"Lola" is a song written by Ray Davies and performed by English rock band the Kinks on their album Lola Versus Powerman and the Moneygoround, Part One. The song details a romantic encounter between a young man and a possible transgender woman, whom he meets in a club in Soho, London. In the song, the narrator describes his confusion towards a person named Lola who "walked like a woman and talked like a man". The song was released in the United Kingdom on 12 June 1970, while in the United States it was released on 28 June 1970. Commercially, the single reached number two on the UK Singles Chart and number nine on the Billboard Hot 100. However, due to its controversial subject matter and use of the brand name Coca-Cola, the single received backlash and even bans in Britain and Australia.
"Walk on the Wild Side" is a song by Lou Reed from his second solo album, Transformer (1972). It was produced by David Bowie. The song received wide radio coverage, despite its touching on taboo topics such as transsexuality, drugs, male prostitution and oral sex. In the United States, RCA released the single using an edited version of the song without the reference to oral sex. The lyrics, describing a series of individuals and their journeys to New York City, refer to several of the regular "superstars" at Andy Warhol's New York studio, the Factory, namely Holly Woodlawn, Candy Darling, Joe Dallesandro, Jackie Curtis and Joe Campbell (referred to in the song by his nickname Sugar Plum Fairy). Candy Darling was also the subject of Reed's earlier song for The Velvet Underground, "Candy Says".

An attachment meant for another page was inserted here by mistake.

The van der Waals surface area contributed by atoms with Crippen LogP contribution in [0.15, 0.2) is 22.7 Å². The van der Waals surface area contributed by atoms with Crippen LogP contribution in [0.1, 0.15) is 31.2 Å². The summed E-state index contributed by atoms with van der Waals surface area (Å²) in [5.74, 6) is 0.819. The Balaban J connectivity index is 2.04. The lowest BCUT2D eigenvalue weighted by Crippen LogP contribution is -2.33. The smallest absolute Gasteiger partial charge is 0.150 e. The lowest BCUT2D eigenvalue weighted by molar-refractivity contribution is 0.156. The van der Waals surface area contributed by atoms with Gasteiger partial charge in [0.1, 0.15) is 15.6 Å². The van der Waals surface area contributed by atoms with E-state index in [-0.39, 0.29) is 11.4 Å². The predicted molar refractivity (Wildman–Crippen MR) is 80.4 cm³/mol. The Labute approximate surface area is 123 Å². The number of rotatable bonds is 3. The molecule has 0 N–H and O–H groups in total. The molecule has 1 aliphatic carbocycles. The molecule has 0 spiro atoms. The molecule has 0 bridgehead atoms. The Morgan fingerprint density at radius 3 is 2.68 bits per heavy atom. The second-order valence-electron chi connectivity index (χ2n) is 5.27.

All The Young Dudes, Mott the Hoople's single, was released in July 1972 and made No. 3 in the UK charts, No. 37 in the US (in November) and No. 31 in Canada, and appeared on their album of the same name in September of that year. In November 1972, Bowie introduced the band on stage at the Tower near Philadelphia and performed the song with Hunter (released on All the Way from Stockholm to Philadelphia in 1998 and the expanded version of All The Young Dudes in 2006).
Even though the band was heterosexual, this became a gay anthem, at least in America, thanks to lyrics like "Lucy looks sweet 'cause he dresses like a queen." This was the nature of glam rock, a style that emerged in England in the early '70s where singers performed in makeup and feminine clothes while playing bombastic rock songs. The performers were not necessarily gay, but they definitely blurred gender roles. Bowie may have been the biggest influence on glam rock.
After the first recording session for this song, Bowie thought it was lagging at the end. Mott lead singer Ian Hunter responded with the idea for the one-way conversation, which begins with him saying, "Hey, you down there, you with the glasses!" Said Hunter: "I remembered an encounter I'd had with a heckler during a recent gig at the Rainbow [in London]. He was annoying me, and I ended up pouring beer all over him." In any case, Luther Grovesvenor join the band not long after this became a hit and Luther went by the nom de plume Ariel Bender which is British slang for a homosexual.